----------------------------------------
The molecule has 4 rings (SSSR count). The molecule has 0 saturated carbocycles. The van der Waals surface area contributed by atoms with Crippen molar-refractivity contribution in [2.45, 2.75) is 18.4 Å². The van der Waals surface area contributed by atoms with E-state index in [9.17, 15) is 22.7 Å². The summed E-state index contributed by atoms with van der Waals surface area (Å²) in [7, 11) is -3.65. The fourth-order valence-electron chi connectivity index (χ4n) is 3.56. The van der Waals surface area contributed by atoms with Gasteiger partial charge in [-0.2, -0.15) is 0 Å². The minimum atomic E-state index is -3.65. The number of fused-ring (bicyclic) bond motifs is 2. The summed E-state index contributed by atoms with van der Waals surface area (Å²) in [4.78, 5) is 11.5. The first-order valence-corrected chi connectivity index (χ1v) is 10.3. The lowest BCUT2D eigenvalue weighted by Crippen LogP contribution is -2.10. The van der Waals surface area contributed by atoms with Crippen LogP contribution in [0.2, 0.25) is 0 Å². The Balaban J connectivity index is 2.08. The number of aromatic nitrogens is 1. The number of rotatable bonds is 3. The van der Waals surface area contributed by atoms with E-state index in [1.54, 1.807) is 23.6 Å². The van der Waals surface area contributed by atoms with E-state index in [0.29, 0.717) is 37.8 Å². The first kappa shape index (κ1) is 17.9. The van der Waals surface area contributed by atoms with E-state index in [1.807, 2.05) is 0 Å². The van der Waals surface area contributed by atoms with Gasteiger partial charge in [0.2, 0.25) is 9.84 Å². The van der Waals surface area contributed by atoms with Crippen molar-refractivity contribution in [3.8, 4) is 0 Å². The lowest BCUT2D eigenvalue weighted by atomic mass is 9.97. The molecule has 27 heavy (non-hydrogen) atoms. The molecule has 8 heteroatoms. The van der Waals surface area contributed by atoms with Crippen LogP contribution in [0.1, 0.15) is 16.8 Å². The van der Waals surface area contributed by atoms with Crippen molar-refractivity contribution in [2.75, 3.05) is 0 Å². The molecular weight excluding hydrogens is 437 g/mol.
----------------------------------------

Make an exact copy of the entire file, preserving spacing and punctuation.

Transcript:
The molecule has 4 rings (SSSR count). The molecule has 0 saturated carbocycles. The van der Waals surface area contributed by atoms with Crippen molar-refractivity contribution in [2.45, 2.75) is 18.4 Å². The van der Waals surface area contributed by atoms with E-state index in [9.17, 15) is 22.7 Å². The summed E-state index contributed by atoms with van der Waals surface area (Å²) in [7, 11) is -3.65. The fourth-order valence-electron chi connectivity index (χ4n) is 3.56. The van der Waals surface area contributed by atoms with Gasteiger partial charge in [-0.2, -0.15) is 0 Å². The minimum atomic E-state index is -3.65. The number of fused-ring (bicyclic) bond motifs is 2. The summed E-state index contributed by atoms with van der Waals surface area (Å²) in [4.78, 5) is 11.5. The first-order valence-corrected chi connectivity index (χ1v) is 10.3. The lowest BCUT2D eigenvalue weighted by Crippen LogP contribution is -2.10. The van der Waals surface area contributed by atoms with Crippen LogP contribution in [0.2, 0.25) is 0 Å². The Balaban J connectivity index is 2.08. The number of aromatic nitrogens is 1. The number of rotatable bonds is 3. The van der Waals surface area contributed by atoms with E-state index in [1.54, 1.807) is 23.6 Å². The van der Waals surface area contributed by atoms with E-state index in [0.29, 0.717) is 37.8 Å². The first kappa shape index (κ1) is 17.9. The van der Waals surface area contributed by atoms with E-state index in [1.807, 2.05) is 0 Å². The van der Waals surface area contributed by atoms with Gasteiger partial charge in [0.2, 0.25) is 9.84 Å². The van der Waals surface area contributed by atoms with Crippen molar-refractivity contribution in [3.8, 4) is 0 Å². The lowest BCUT2D eigenvalue weighted by atomic mass is 9.97. The molecule has 27 heavy (non-hydrogen) atoms. The molecule has 8 heteroatoms. The van der Waals surface area contributed by atoms with Crippen LogP contribution in [0.1, 0.15) is 16.8 Å². The van der Waals surface area contributed by atoms with Crippen molar-refractivity contribution in [2.75, 3.05) is 0 Å². The molecular weight excluding hydrogens is 437 g/mol.